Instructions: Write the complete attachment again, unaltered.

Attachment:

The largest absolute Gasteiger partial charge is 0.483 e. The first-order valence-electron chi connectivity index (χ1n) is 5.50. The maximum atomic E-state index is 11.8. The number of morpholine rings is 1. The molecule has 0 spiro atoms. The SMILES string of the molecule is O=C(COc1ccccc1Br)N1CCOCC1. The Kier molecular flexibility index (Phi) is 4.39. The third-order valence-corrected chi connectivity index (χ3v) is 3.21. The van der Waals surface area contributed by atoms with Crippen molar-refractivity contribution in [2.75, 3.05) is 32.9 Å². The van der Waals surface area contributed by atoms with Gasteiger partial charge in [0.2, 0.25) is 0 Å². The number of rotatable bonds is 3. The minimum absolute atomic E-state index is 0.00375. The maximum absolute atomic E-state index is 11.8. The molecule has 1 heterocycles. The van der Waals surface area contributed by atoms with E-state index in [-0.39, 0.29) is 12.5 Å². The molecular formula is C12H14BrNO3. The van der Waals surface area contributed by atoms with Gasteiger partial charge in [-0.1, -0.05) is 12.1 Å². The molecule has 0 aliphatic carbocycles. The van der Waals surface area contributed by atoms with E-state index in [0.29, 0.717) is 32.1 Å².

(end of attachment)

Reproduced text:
The largest absolute Gasteiger partial charge is 0.483 e. The first-order valence-electron chi connectivity index (χ1n) is 5.50. The maximum atomic E-state index is 11.8. The number of morpholine rings is 1. The molecule has 0 spiro atoms. The SMILES string of the molecule is O=C(COc1ccccc1Br)N1CCOCC1. The Kier molecular flexibility index (Phi) is 4.39. The third-order valence-corrected chi connectivity index (χ3v) is 3.21. The van der Waals surface area contributed by atoms with Crippen molar-refractivity contribution in [2.75, 3.05) is 32.9 Å². The van der Waals surface area contributed by atoms with Gasteiger partial charge in [0.2, 0.25) is 0 Å². The number of rotatable bonds is 3. The minimum absolute atomic E-state index is 0.00375. The maximum absolute atomic E-state index is 11.8. The molecule has 1 heterocycles. The van der Waals surface area contributed by atoms with E-state index in [-0.39, 0.29) is 12.5 Å². The molecular formula is C12H14BrNO3. The van der Waals surface area contributed by atoms with Gasteiger partial charge in [-0.1, -0.05) is 12.1 Å². The molecule has 0 aliphatic carbocycles. The van der Waals surface area contributed by atoms with E-state index in [0.29, 0.717) is 32.1 Å².